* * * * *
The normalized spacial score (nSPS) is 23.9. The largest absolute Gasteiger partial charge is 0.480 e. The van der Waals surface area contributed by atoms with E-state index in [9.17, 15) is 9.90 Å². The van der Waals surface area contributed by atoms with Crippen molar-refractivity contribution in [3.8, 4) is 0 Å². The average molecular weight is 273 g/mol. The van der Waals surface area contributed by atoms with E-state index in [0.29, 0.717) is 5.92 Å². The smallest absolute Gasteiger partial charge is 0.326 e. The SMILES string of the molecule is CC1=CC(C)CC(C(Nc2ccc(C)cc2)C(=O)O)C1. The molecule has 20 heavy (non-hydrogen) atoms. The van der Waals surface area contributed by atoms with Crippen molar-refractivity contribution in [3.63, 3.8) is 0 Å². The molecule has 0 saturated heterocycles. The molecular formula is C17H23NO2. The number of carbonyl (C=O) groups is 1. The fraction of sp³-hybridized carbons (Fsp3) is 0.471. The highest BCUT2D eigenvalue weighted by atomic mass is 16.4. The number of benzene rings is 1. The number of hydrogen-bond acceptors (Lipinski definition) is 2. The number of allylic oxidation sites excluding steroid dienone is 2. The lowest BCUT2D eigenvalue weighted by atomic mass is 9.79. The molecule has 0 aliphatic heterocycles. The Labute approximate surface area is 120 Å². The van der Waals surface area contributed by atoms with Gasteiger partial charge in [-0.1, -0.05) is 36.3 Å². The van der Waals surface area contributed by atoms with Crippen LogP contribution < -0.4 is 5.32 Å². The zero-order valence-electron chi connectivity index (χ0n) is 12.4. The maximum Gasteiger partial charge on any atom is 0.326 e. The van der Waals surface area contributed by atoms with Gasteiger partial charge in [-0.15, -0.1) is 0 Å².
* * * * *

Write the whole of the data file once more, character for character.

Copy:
The normalized spacial score (nSPS) is 23.9. The largest absolute Gasteiger partial charge is 0.480 e. The van der Waals surface area contributed by atoms with E-state index in [9.17, 15) is 9.90 Å². The van der Waals surface area contributed by atoms with Crippen molar-refractivity contribution in [3.8, 4) is 0 Å². The average molecular weight is 273 g/mol. The van der Waals surface area contributed by atoms with E-state index in [0.29, 0.717) is 5.92 Å². The smallest absolute Gasteiger partial charge is 0.326 e. The SMILES string of the molecule is CC1=CC(C)CC(C(Nc2ccc(C)cc2)C(=O)O)C1. The molecule has 20 heavy (non-hydrogen) atoms. The van der Waals surface area contributed by atoms with Crippen molar-refractivity contribution in [3.63, 3.8) is 0 Å². The molecule has 0 saturated heterocycles. The molecular formula is C17H23NO2. The number of carbonyl (C=O) groups is 1. The fraction of sp³-hybridized carbons (Fsp3) is 0.471. The highest BCUT2D eigenvalue weighted by atomic mass is 16.4. The number of benzene rings is 1. The number of hydrogen-bond acceptors (Lipinski definition) is 2. The number of allylic oxidation sites excluding steroid dienone is 2. The lowest BCUT2D eigenvalue weighted by atomic mass is 9.79. The molecule has 0 aliphatic heterocycles. The Labute approximate surface area is 120 Å². The van der Waals surface area contributed by atoms with Gasteiger partial charge in [-0.1, -0.05) is 36.3 Å². The van der Waals surface area contributed by atoms with Crippen LogP contribution < -0.4 is 5.32 Å². The zero-order valence-electron chi connectivity index (χ0n) is 12.4. The maximum Gasteiger partial charge on any atom is 0.326 e. The van der Waals surface area contributed by atoms with Gasteiger partial charge in [-0.15, -0.1) is 0 Å².